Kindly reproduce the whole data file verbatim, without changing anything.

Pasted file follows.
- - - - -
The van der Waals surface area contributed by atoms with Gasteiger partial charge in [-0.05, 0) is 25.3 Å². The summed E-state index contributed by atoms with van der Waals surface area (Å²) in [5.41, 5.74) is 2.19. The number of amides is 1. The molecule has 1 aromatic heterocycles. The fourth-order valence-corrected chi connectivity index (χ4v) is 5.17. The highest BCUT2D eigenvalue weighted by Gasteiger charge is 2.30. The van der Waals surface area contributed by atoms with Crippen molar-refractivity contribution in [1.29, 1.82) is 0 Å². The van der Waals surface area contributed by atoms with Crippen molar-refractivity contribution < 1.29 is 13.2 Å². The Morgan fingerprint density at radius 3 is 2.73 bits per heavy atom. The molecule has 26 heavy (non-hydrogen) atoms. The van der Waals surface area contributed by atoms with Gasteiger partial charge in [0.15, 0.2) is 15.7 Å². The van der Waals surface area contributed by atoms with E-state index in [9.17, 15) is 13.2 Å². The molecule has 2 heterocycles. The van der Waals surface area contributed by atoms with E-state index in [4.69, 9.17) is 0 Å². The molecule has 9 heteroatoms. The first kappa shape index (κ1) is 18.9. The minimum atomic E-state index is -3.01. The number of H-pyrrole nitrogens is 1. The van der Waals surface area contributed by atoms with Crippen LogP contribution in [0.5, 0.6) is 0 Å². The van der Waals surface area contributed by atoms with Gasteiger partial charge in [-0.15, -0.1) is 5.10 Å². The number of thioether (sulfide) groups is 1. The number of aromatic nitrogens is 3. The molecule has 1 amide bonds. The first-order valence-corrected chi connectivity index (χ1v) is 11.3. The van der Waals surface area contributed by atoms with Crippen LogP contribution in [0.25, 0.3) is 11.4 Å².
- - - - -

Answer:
The van der Waals surface area contributed by atoms with Gasteiger partial charge in [-0.05, 0) is 25.3 Å². The summed E-state index contributed by atoms with van der Waals surface area (Å²) in [5.41, 5.74) is 2.19. The number of amides is 1. The molecule has 1 aromatic heterocycles. The fourth-order valence-corrected chi connectivity index (χ4v) is 5.17. The highest BCUT2D eigenvalue weighted by Gasteiger charge is 2.30. The van der Waals surface area contributed by atoms with Crippen molar-refractivity contribution in [1.29, 1.82) is 0 Å². The van der Waals surface area contributed by atoms with Crippen molar-refractivity contribution < 1.29 is 13.2 Å². The Morgan fingerprint density at radius 3 is 2.73 bits per heavy atom. The molecule has 26 heavy (non-hydrogen) atoms. The van der Waals surface area contributed by atoms with Gasteiger partial charge in [0.15, 0.2) is 15.7 Å². The van der Waals surface area contributed by atoms with E-state index in [9.17, 15) is 13.2 Å². The molecule has 2 heterocycles. The van der Waals surface area contributed by atoms with E-state index in [4.69, 9.17) is 0 Å². The molecule has 9 heteroatoms. The first kappa shape index (κ1) is 18.9. The minimum atomic E-state index is -3.01. The number of H-pyrrole nitrogens is 1. The van der Waals surface area contributed by atoms with Crippen LogP contribution in [0.5, 0.6) is 0 Å². The van der Waals surface area contributed by atoms with Gasteiger partial charge in [-0.15, -0.1) is 5.10 Å². The number of thioether (sulfide) groups is 1. The number of aromatic nitrogens is 3. The molecule has 1 amide bonds. The first-order valence-corrected chi connectivity index (χ1v) is 11.3. The van der Waals surface area contributed by atoms with Crippen LogP contribution in [0.25, 0.3) is 11.4 Å².